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Technology in the Classroom

Education technology blogs

When it comes to innovation, resourcefulness, and a determination to get the job done no matter what the obstacles, look no further than a teacher. But when it comes to sharing those innovations so that others might benefit from them too… well, teachers win that one too.

Teaching, in and of itself, is not a competitive endeavor. In fact, it’s just the opposite. The better that people are educated, the better our society will be, so good teachers never try to “out-do” other teachers—or worse, withhold information from some people while giving it freely to others. Of course this applies to their students, but also to their peers. Which is why you’d be hard-pressed to find a more open, collaborative, and welcoming online environment than you find in information technology blogs for teachers.

Educators from around the world are embracing new technologies, like iPads, netbooks, and 3D. But unlike large private corporations, who generally never release new developments or discoveries without charging for them, teachers literally can’t wait to share their ideas and innovations. As soon as someone figures out something new, or finds a new app for classroom use, they are blogging about it, so that other teachers can try it out as well.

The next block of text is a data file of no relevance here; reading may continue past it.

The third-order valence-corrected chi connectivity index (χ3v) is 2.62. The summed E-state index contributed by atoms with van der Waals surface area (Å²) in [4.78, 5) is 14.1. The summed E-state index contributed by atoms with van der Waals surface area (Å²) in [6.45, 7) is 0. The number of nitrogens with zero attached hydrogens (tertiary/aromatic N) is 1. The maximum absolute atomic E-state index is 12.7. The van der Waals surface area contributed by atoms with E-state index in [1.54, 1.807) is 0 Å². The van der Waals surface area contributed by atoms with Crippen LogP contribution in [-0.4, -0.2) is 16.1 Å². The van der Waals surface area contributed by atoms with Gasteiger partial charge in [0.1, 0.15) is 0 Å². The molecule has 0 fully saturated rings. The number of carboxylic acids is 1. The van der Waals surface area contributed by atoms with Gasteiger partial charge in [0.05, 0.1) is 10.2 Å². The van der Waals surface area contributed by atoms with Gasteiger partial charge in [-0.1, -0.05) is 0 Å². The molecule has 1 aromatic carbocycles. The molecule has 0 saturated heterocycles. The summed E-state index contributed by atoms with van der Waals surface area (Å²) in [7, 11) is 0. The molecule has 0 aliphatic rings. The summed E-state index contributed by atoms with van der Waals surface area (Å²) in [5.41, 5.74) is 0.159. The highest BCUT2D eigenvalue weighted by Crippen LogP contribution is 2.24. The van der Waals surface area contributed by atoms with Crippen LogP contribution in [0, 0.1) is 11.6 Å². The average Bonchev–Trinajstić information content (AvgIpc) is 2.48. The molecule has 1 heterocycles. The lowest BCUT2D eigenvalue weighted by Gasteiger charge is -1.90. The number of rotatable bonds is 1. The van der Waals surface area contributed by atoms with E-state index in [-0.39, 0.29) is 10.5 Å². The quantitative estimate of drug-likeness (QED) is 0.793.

And the word is spreading. New technology blogs for teachers are springing up all the time, in fields such as information recording, handicap and special ed assistance, distance learning, and classroom management, as well as regular educational tools in every possible subject. Video conferencing can bring students together from across the globe. Cloud services and real-time editing can streamline the homework process. And online games and interactive puzzles can sharpen motor skills and aid in learning.

But technology blogs for teachers also serve a much more immediate and practical purpose. They keep educators up-to-date on the newest technology and devices. Many teachers find themselves playing catch-up, as the students they teach are far more comfortable with the devices and technology available. Being able to “speak tech” allows teachers to connect with students on familiar ground, as well as find new and exciting ways to use their classroom time.




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